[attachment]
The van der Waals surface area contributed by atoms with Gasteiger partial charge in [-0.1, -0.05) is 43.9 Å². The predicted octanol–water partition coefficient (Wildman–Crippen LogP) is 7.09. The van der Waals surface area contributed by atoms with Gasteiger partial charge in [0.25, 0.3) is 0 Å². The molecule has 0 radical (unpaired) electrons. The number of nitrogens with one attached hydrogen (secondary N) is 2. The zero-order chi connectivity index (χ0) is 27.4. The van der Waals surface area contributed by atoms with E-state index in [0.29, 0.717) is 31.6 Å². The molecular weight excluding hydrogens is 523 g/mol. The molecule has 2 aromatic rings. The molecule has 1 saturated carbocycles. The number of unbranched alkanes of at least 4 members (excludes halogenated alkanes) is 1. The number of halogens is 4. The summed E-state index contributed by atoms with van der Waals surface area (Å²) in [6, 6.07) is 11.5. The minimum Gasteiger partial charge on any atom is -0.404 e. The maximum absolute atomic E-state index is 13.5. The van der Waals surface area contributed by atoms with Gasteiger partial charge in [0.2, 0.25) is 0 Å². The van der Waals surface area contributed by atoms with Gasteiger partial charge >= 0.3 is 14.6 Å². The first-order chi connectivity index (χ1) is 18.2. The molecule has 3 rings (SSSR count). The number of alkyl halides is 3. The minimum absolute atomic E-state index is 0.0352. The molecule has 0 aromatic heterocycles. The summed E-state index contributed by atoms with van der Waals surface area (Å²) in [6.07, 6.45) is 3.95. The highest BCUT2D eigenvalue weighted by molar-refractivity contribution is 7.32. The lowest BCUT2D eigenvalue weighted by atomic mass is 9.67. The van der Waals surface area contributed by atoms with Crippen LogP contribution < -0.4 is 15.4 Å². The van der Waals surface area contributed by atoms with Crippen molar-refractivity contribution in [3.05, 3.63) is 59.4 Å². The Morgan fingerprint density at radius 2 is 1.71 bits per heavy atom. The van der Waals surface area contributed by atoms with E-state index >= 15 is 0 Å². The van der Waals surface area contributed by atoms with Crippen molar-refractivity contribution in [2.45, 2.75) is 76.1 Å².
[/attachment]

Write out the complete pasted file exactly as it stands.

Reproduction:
The van der Waals surface area contributed by atoms with Gasteiger partial charge in [-0.1, -0.05) is 43.9 Å². The predicted octanol–water partition coefficient (Wildman–Crippen LogP) is 7.09. The van der Waals surface area contributed by atoms with Gasteiger partial charge in [0.25, 0.3) is 0 Å². The molecule has 0 radical (unpaired) electrons. The number of nitrogens with one attached hydrogen (secondary N) is 2. The zero-order chi connectivity index (χ0) is 27.4. The van der Waals surface area contributed by atoms with E-state index in [0.29, 0.717) is 31.6 Å². The molecular weight excluding hydrogens is 523 g/mol. The molecule has 2 aromatic rings. The molecule has 1 saturated carbocycles. The number of unbranched alkanes of at least 4 members (excludes halogenated alkanes) is 1. The number of halogens is 4. The summed E-state index contributed by atoms with van der Waals surface area (Å²) in [6, 6.07) is 11.5. The minimum Gasteiger partial charge on any atom is -0.404 e. The maximum absolute atomic E-state index is 13.5. The van der Waals surface area contributed by atoms with Gasteiger partial charge in [0.2, 0.25) is 0 Å². The van der Waals surface area contributed by atoms with Gasteiger partial charge >= 0.3 is 14.6 Å². The first-order chi connectivity index (χ1) is 18.2. The molecule has 3 rings (SSSR count). The number of alkyl halides is 3. The minimum absolute atomic E-state index is 0.0352. The molecule has 0 aromatic heterocycles. The summed E-state index contributed by atoms with van der Waals surface area (Å²) in [6.07, 6.45) is 3.95. The highest BCUT2D eigenvalue weighted by molar-refractivity contribution is 7.32. The lowest BCUT2D eigenvalue weighted by atomic mass is 9.67. The van der Waals surface area contributed by atoms with Crippen LogP contribution < -0.4 is 15.4 Å². The van der Waals surface area contributed by atoms with Crippen molar-refractivity contribution in [3.05, 3.63) is 59.4 Å². The Morgan fingerprint density at radius 2 is 1.71 bits per heavy atom. The van der Waals surface area contributed by atoms with E-state index >= 15 is 0 Å². The van der Waals surface area contributed by atoms with Crippen molar-refractivity contribution in [2.45, 2.75) is 76.1 Å².